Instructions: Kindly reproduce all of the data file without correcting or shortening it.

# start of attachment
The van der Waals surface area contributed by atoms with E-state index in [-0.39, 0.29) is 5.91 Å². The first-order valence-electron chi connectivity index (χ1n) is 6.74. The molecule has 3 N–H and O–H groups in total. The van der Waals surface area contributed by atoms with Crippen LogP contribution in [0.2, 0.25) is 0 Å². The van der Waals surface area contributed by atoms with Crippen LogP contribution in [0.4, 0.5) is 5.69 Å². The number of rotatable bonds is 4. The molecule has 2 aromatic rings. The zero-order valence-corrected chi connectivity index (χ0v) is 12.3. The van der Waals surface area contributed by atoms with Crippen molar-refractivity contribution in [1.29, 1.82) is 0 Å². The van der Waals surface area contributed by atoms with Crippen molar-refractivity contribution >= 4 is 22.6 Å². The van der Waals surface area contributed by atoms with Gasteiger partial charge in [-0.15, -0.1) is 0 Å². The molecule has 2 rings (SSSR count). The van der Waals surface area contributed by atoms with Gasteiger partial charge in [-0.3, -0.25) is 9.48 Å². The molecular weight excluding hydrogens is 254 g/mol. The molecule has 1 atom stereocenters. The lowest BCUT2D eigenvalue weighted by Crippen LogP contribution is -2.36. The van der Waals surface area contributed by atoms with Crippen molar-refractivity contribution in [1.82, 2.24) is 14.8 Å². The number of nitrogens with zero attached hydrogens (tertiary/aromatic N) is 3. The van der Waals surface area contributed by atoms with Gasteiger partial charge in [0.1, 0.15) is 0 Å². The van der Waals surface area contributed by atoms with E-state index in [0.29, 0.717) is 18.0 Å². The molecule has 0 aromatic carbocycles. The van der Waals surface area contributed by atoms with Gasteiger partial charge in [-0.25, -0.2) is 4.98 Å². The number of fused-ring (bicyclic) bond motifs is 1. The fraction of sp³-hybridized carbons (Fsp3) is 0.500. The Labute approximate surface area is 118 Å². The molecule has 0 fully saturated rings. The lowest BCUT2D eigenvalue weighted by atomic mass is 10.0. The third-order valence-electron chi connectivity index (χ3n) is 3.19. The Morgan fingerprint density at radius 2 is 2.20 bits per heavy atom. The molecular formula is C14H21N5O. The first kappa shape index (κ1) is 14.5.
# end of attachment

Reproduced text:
The van der Waals surface area contributed by atoms with E-state index in [-0.39, 0.29) is 5.91 Å². The first-order valence-electron chi connectivity index (χ1n) is 6.74. The molecule has 3 N–H and O–H groups in total. The van der Waals surface area contributed by atoms with Crippen LogP contribution in [0.2, 0.25) is 0 Å². The van der Waals surface area contributed by atoms with Crippen LogP contribution in [0.4, 0.5) is 5.69 Å². The number of rotatable bonds is 4. The molecule has 2 aromatic rings. The zero-order valence-corrected chi connectivity index (χ0v) is 12.3. The van der Waals surface area contributed by atoms with Crippen molar-refractivity contribution in [1.29, 1.82) is 0 Å². The van der Waals surface area contributed by atoms with Crippen molar-refractivity contribution >= 4 is 22.6 Å². The van der Waals surface area contributed by atoms with Gasteiger partial charge in [-0.15, -0.1) is 0 Å². The molecule has 2 rings (SSSR count). The van der Waals surface area contributed by atoms with Gasteiger partial charge in [-0.3, -0.25) is 9.48 Å². The molecular weight excluding hydrogens is 254 g/mol. The molecule has 1 atom stereocenters. The lowest BCUT2D eigenvalue weighted by Crippen LogP contribution is -2.36. The van der Waals surface area contributed by atoms with Crippen molar-refractivity contribution in [1.82, 2.24) is 14.8 Å². The number of nitrogens with zero attached hydrogens (tertiary/aromatic N) is 3. The van der Waals surface area contributed by atoms with Gasteiger partial charge in [0.1, 0.15) is 0 Å². The van der Waals surface area contributed by atoms with E-state index in [0.29, 0.717) is 18.0 Å². The molecule has 0 aromatic carbocycles. The van der Waals surface area contributed by atoms with Gasteiger partial charge in [-0.25, -0.2) is 4.98 Å². The number of fused-ring (bicyclic) bond motifs is 1. The fraction of sp³-hybridized carbons (Fsp3) is 0.500. The Labute approximate surface area is 118 Å². The molecule has 0 fully saturated rings. The lowest BCUT2D eigenvalue weighted by atomic mass is 10.0. The third-order valence-electron chi connectivity index (χ3n) is 3.19. The Morgan fingerprint density at radius 2 is 2.20 bits per heavy atom. The molecular formula is C14H21N5O. The first kappa shape index (κ1) is 14.5.